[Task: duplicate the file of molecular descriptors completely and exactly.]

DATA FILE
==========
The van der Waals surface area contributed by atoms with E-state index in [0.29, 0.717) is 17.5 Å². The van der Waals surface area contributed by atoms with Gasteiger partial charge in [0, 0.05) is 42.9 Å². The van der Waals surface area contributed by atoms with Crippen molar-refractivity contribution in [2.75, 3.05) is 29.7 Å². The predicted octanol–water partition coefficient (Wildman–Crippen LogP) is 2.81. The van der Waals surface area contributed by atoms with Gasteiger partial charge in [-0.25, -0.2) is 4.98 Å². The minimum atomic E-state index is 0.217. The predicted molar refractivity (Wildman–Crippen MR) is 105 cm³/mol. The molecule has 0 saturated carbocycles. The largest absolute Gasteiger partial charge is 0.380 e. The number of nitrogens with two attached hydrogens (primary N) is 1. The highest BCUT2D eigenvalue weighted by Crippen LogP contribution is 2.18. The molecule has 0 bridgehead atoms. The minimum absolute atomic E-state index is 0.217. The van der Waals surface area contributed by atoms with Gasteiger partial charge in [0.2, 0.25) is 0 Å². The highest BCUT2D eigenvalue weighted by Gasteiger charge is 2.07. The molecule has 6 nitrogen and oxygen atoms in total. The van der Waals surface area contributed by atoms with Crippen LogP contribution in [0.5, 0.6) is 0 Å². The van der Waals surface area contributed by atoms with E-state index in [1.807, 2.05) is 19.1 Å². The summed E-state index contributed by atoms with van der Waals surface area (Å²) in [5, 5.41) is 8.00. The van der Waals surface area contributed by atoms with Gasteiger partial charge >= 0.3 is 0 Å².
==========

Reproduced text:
The van der Waals surface area contributed by atoms with E-state index in [0.29, 0.717) is 17.5 Å². The van der Waals surface area contributed by atoms with Gasteiger partial charge in [0, 0.05) is 42.9 Å². The van der Waals surface area contributed by atoms with Crippen molar-refractivity contribution in [2.75, 3.05) is 29.7 Å². The predicted octanol–water partition coefficient (Wildman–Crippen LogP) is 2.81. The van der Waals surface area contributed by atoms with Gasteiger partial charge in [-0.25, -0.2) is 4.98 Å². The minimum atomic E-state index is 0.217. The predicted molar refractivity (Wildman–Crippen MR) is 105 cm³/mol. The molecule has 0 saturated carbocycles. The largest absolute Gasteiger partial charge is 0.380 e. The number of nitrogens with two attached hydrogens (primary N) is 1. The highest BCUT2D eigenvalue weighted by Crippen LogP contribution is 2.18. The molecule has 0 bridgehead atoms. The minimum absolute atomic E-state index is 0.217. The van der Waals surface area contributed by atoms with Gasteiger partial charge in [0.2, 0.25) is 0 Å². The highest BCUT2D eigenvalue weighted by Gasteiger charge is 2.07. The molecule has 6 nitrogen and oxygen atoms in total. The van der Waals surface area contributed by atoms with Crippen LogP contribution in [0.5, 0.6) is 0 Å². The van der Waals surface area contributed by atoms with E-state index in [1.807, 2.05) is 19.1 Å². The summed E-state index contributed by atoms with van der Waals surface area (Å²) in [5, 5.41) is 8.00. The van der Waals surface area contributed by atoms with Gasteiger partial charge >= 0.3 is 0 Å².